Bloggers and webmasters know that every single visitor helps to build up traffic, right? If that is the case, you should make sure that Google is correctly indexing your images, and that people searching for related image terms will have a chance to visit your blog.

Here is a quick check that you can perform to find that out. Just head to Google, and click on the “Images” link on the top left corner. That will take you to the Image Search. Now you just need to type on the search bar “site:yourdomain.com“. This quiery will filter only the results coming from your site.

google image search

If your images are getting indexed correctly by Google you should be able to see a whole bunch of them on the search results.

google image search

If, on the other hand, your images are not getting indexed by Google you will just see a “Your search did not match any documents” message.

The most common cause for this problem is a flawed robots.txt file (read “Create a robots.txt file” for an introduction to it).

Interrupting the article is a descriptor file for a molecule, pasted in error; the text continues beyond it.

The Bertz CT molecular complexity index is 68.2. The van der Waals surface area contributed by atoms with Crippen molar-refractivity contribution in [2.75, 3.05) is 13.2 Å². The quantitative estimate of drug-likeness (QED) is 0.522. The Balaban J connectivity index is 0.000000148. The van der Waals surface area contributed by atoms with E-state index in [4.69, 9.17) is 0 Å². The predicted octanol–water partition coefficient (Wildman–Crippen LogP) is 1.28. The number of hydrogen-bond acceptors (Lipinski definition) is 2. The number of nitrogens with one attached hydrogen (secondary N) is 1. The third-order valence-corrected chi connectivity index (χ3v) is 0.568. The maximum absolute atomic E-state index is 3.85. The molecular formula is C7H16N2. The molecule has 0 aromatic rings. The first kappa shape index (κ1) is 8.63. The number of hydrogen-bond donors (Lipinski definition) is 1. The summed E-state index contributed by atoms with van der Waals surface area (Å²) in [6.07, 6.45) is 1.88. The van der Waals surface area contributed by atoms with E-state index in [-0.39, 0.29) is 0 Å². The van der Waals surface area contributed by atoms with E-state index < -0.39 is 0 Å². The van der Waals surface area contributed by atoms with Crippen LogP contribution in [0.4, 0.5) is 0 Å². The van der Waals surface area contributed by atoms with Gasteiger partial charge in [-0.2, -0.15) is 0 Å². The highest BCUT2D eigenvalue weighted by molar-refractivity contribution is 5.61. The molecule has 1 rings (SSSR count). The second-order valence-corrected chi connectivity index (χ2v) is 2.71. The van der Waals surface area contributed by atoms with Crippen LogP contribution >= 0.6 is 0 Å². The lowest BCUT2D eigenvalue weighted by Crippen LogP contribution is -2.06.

For example, I used to have a “Disallow: /wp-content/” line on my robots.txt file, with the purpose of blocking some internal WordPress files from search bots. It worked, but as a result it also blocked all my images that were located in /wp-content/uploads/. The solution was simple: I just added the following line after that one: “Allow: /wp-content/uploads/”.

So if your images are not getting indexed, check your robots.txt file to make sure it is not blocking the access to them.

There are other causes that might make Google not list your images on its search results, including a low Pagerank, non relevant tags, poor permalink structure, bad image attributes and so on. If you are sure that your images are accessible to search bots, therefore, it could be a good idea to work on their tags and attributes. Here are two articles that you guide you through the steps required:

Even if your images are already indexed, the tips and tricks described in those articles will help you to maximize the incoming traffic from image searches.

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